17. Lumbosacral or Lumbar Arthritis: The exact cause of lumbosacral arthritis is not known. However, degeneration of the spine due to normal aging and an old injury to the spine are expected to play a role in lumbosacral arthritis (21).
18. Osteonecrosis or Avascular necrosis: The non-supply of blood to a particular area of the bone causes breakdown and collapse (death of bone) leading to osteonecrosis or avascular necrosis of hip, knee and ankle joints in adults. The disease develops in people aged between 20 to 40 years. The form of osteonecrosis in children and teenagers is called Legg-Calve-Perthes disease, occurring in the hip or head of the thigh bone (femur) (22).
19. Bursitis: Bursae are tiny, fluid-filled sacs that function as gliding surface to minimize friction between tissues of the body. An individual may have about 160 bursae which are located adjacent to the tendons near joints such as shoulder joint, elbow joint, hip joint and knee joint. Inflammation of these bursae may be due to arthritis in the joint or injury or infection causing pain and tenderness limiting the movement of the nearby joints (23).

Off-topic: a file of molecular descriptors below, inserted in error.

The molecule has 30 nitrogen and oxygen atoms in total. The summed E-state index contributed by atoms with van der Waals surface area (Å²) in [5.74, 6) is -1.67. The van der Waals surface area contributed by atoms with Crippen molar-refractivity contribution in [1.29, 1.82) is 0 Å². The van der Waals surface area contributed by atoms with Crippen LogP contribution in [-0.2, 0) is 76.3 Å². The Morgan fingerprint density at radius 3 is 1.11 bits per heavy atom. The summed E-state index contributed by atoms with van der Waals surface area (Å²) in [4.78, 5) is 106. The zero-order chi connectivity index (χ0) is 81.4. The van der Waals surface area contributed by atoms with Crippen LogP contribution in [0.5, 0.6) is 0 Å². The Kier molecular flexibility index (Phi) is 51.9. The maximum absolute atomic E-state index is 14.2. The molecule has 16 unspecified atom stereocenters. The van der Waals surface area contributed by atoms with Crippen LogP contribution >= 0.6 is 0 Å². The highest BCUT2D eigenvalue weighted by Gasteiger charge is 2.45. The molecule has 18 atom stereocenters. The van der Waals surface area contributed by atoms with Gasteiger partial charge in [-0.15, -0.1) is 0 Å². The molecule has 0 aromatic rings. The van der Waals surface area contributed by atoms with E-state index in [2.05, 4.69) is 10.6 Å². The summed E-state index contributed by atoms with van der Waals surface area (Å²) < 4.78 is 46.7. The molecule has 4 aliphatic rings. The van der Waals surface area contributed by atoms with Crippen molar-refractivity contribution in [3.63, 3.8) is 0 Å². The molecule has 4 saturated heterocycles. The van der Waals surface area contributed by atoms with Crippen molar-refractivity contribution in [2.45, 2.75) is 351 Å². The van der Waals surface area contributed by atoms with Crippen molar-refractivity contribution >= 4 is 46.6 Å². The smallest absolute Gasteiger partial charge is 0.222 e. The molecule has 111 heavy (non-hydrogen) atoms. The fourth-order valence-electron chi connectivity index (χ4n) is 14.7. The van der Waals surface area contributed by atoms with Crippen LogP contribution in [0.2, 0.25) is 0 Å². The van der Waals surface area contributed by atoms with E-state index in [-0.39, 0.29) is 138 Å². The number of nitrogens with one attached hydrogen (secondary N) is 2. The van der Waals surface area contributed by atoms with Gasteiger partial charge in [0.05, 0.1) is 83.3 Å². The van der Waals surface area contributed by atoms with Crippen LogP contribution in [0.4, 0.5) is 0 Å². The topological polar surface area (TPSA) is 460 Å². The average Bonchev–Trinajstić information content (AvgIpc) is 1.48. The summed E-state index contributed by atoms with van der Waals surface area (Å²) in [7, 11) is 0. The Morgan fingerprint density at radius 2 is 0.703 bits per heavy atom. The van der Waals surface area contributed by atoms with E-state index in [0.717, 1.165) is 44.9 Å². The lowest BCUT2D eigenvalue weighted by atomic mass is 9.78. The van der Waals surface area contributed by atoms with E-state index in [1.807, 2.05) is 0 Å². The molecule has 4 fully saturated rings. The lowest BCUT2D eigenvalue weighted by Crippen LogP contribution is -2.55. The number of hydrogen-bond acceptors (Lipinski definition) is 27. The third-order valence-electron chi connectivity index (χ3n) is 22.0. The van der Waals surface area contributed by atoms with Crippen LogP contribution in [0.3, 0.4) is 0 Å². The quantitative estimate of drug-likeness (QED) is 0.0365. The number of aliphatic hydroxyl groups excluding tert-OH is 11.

20. Adult-Onset Stills Disease (AOSD): This is a very rare type marked with high, spiky fevers, rash and joint pain. This joint pain may continue into a long term (chronic) arthritis (24).
21. Gonococcal Arthritis: This is a bacterial infection of joints that occurs in people suffering from Gonorrhea (A sexually transmitted disease). This disease is common in sexually active adolescent girls (25).
22. Lyme Disease: Lyme disease is caused by tick bites. When ticks infected by the bacteria (Borrelia burgdorferi) bite a human, it leads to Lyme disease (26).
23. Tuberculous Arthritis: This is an infection of the joint due to tuberculosis. The joints involved includes the spine, hips, knees, wrists and ankles. Tuberculosis to the spine is referred as Potts Disease (27).
Article by Kona Vishnu, MS
|Copyright © OmniMedicalSearch.com : Page Last Modified : 12/15/2011|
OmniMedicalSearch does not provide medical advice & is for informational purposes only. Please see our Disclaimer & always consult with your physician.